So it’s not surprising two key initiatives during the superintendent’s nascent term have been expanding community hub programs at TPS schools and his involvement in a communitywide application for a federal Head Start grant that would focus on intensive support for children from birth through kindergarten.
Disparities between children in poverty and their better-off peers appear soon after birth, meaning the achievement gap forms well before a student steps foot into school. The best intervention, Mr. Durant likes to say, is prevention.
“You either are going to pay for it on the front end,” he said, “or on the back end with probation officers.”
Mr. Johns is also a proponent of collective action and community support for students.
Too often, minority students have less access to high-quality early childhood education options. The White House initiative is hoping to share best practices nationwide that would improve the quality of the programs that are available.
But in some ways, Mr. Johns rejects the narrative, because drawing such a strong link between poverty and race and academic achievement can feed the sense of the inevitability of failure.
And just saying the achievement gap is a poverty problem ignores both the complexity of the situation and individual environments. For instance, black youths in rural areas may live in poverty but face different issues than students in central cities, Mr. Johns said. Each city, while having similarities, has its own unique challenges.
Students in New York City may have more access than students in Rust Belt cities to after-school activities and social services because while individual neighborhoods may face extreme poverty, there’s significant wealth in the city that can help fund initiatives.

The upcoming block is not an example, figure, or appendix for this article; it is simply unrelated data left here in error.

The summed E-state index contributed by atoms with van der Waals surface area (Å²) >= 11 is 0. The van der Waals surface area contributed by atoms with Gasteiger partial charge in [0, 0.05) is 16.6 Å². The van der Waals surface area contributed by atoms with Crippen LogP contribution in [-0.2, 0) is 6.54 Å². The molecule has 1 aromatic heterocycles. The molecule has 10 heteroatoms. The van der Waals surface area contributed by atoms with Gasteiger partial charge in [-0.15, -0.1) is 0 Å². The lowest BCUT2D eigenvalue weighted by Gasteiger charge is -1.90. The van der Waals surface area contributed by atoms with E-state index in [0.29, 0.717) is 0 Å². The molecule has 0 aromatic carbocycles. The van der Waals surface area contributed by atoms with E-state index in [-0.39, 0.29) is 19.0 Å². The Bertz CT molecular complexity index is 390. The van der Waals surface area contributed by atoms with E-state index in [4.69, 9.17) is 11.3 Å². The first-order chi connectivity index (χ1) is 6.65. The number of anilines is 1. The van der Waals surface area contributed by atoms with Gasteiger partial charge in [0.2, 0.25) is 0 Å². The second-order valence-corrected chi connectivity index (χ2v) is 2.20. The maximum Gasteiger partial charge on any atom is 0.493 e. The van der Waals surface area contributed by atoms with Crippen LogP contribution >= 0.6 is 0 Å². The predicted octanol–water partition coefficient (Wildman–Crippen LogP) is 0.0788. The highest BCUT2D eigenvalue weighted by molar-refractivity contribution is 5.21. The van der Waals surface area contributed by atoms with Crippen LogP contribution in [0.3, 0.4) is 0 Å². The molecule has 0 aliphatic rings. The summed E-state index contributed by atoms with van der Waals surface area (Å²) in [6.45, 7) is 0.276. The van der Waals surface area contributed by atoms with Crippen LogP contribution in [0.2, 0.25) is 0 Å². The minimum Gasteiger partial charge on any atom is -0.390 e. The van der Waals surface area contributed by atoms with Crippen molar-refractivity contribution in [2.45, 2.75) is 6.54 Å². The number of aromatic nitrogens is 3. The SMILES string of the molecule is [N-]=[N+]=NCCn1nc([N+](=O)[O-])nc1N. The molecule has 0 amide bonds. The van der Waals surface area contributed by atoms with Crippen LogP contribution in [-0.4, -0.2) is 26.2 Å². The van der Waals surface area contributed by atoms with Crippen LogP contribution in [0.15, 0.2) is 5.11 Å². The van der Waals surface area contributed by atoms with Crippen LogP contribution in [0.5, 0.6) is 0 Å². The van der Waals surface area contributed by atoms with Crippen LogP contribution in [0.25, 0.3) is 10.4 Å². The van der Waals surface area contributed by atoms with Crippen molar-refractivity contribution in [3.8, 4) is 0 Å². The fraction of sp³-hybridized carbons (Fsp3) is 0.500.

“There are ways in which a very complex conversation around supporting students from birth through third grade becomes overly simplified,” he said.
That’s not to say that Mr. Johns doesn’t acknowledge the negative impact of poverty on children.
Concentrated poverty brings many ills beyond just lack of resources. The stress of growing up in a distressed neighborhood can be traumatic.
Researchers have started to show, for instance, how many children may have suffered some form of post-traumatic stress disorder from experiencing, witnessing, or perpetrating violence at a young age.
At the same time, UT anthropology professor Willie McKether said educators have to acknowledge that specific cultural differences and institutional power — or lack thereof — affect minority students in specific ways.
Many African-American students, for instance, learn little if any history in school about African-Americans, and cultural expectations within schools are often white-centric. Black and Latino history and culture are rarely covered at more than a surface level in schools, he said.
“I think that teachers need to be taught, as a part of their undergraduate curriculum, the importance of race and culture and ethnicity, and how that has implication on learning,” he said.
Mr. McKether said he struggled in school until he took his first civil rights course, which changed his whole perspective on the importance of education. Mr. McKether is a leader of an initiative started in recent years by UT staff called Brothers on the Rise. The group holds discussion sessions with minority students where they can talk frankly about their concerns and trepidation about what it means to be an African-American or Latino college student.
Mr. McKether said his work with college students has led him to believe that more needs to be done earlier. Many African-American students come to UT unprepared and feel as if they don’t belong in college. They don’t realize they can ask for help, or don’t even know how to do so.
For many students, he said, their goal was simply to make it into college. Many never thought about what it would take to graduate.
A focus that Mr. Johns is developing calls for mentors for black students. That’s an area where Toledo may be becoming a leader.